The Debt Management Office (DMO) has clarified the plans of the federal government to source funds from the international financial markets.
In a statement, the DMO stated that the proposed $5.5 billion comprises of two components: $2.5 billion new borrowing and $3 billion for refinancing of existing domestic debt.
According to the DMO, the first component of $2.5 billion represents new external borrowing provided for in the 2017 Appropriation Act to part finance the deficit in that budget.
The 2017 Appropriation Act provided for new external borrowing of N1.067trillion or $3.5 billion at an exchange rate of USD/N305.
Out of this amount, $300 million has been raised through a Diaspora Bond that was issued in June 2017 leaving a balance of $3.2 billion out of which $2.5 billion is to be sourced through the international debt capital markets.
The $2.5 billion proposed capital raising, will be used to finance critical road and rail projects included in the 2017 Appropriation Act.
Some of the projects are: construction of a second runway at the Nnamdi-Azikwe International Airport; rail projects including Lagos-Kano, Calabar-Lagos, Kano-Kaduna, Ajaokuta-Itakpe-Warri, Kaduna-Idu; and the Bodo-Bonny road with a bridge across the Opobo Channel.
These infrastructural facilities would lead to job creation and improve the climate for business thereby contributing to economic growth.
The DMO also provided further clarifications on the issue of the proposed $3 billion external borrowing that will be used to refinance some existing domestic debt.
It stated that the federal government domestic debt stock as at June 30, 2017, at N12.033 trillion was 78 per cent of the total federal government debt stock.
Further, about N3.7 trillion or 31 per cent of the federal government’s domestic debt was in Nigerian Treasury Bills (NTBs) with tenors of less than one year and at interest cost of about 17 per cent p.a.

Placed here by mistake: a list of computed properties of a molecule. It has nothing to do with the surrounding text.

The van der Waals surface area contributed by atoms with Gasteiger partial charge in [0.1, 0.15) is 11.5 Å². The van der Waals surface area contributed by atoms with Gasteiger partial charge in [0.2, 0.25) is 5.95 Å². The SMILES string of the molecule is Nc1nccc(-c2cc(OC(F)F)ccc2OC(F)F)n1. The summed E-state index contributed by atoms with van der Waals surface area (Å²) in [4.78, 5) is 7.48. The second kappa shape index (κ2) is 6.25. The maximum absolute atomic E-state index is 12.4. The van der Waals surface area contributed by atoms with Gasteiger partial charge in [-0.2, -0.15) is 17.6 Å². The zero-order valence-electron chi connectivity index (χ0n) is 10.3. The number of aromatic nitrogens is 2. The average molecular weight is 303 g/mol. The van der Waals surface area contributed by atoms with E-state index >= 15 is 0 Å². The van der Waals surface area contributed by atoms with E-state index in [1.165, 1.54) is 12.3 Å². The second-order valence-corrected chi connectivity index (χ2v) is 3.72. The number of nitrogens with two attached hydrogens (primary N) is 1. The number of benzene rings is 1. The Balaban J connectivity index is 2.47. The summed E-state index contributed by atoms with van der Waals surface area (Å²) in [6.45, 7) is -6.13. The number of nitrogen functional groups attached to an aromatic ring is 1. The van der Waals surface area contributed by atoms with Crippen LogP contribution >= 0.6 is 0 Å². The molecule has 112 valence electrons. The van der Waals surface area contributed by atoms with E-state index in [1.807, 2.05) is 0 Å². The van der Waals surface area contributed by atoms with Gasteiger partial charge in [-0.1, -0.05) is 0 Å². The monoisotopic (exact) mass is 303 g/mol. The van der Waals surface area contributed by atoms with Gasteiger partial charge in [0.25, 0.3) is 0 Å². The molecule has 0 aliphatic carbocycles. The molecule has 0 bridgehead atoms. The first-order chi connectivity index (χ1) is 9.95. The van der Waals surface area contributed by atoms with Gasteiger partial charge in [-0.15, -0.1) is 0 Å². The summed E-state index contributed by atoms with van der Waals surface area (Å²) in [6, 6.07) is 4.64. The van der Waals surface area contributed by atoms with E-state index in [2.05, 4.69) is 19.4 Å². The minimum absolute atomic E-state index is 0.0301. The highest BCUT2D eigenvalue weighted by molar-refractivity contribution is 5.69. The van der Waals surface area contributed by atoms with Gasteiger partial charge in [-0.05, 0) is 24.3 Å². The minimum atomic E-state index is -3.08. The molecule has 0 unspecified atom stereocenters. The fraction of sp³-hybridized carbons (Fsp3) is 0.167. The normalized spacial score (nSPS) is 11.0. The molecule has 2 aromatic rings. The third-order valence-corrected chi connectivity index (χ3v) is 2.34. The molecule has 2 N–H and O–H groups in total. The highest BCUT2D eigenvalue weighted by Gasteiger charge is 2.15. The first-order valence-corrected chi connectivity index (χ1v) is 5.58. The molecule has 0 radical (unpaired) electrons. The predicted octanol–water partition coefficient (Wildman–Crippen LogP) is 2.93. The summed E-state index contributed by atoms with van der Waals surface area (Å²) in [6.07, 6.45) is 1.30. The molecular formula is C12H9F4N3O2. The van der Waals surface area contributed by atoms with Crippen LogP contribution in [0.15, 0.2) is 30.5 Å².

The short term nature of the NTB stock and the high interest rate associated with domestic borrowing, exposed the public debt to refinancing risk and high debt service costs.
By converting some portion to external debt, the tenor will be extended by at least five years while the interest cost will be significantly lower.
The savings in debt service from refinancing a portion of the domestic debt with a $3 billion borrowing is estimated at over N90 billion p.a.
Advantages include the reduction in the interest cost of borrowing as external borrowing in US dollars is at a much lower interest rate than the domestic market and in so doing, increase stability in the debt stock.
“By this, we mean extending the tenor profile of the debt stock when longer-dated external debt is used to replace short term domestic debt. This would make the debt portfolio more stable, thereby reduce refinancing risk.
“Increasing borrowing space for the private sector: The pressure in the domestic market created by the large government borrowing will be reduced. This will create more space for borrowing by the private sector which will enable them contribute to the growth of the Nigerian economy. In essence, the issue of the government crowding out the private sector will be effectively addressed as the government shifts its borrowing to external sources.
“Increasing Nigeria’s external reserves: external borrowing represent foreign currency into the nation’s external reserve thereby allowing for a stable exchange rate for the naira.
“Other considerations: The proposed $2.5 billion new external borrowing to part finance the deficit in the 2017 Appropriation Act and the refinancing of existing domestic debt through external capital raising of $3 billion, are consistent with Nigeria’s Debt Management strategy, which main objective is to increase external financing with a view to rebalancing the public debt portfolio in favour of long-term external financing in order to reduce the cost of debt and lengthen the maturity profile,” the DMO said.
In contracting new external debt, a conscious effort is made to exhaust all opportunities available from the concessional sources such as the World Bank in order to reduce the level of external debt service.
Furthermore, all borrowings are approved by the National Assembly and are included in the annual Appropriation Acts and the Medium Term Expenditure Framework (MTEF).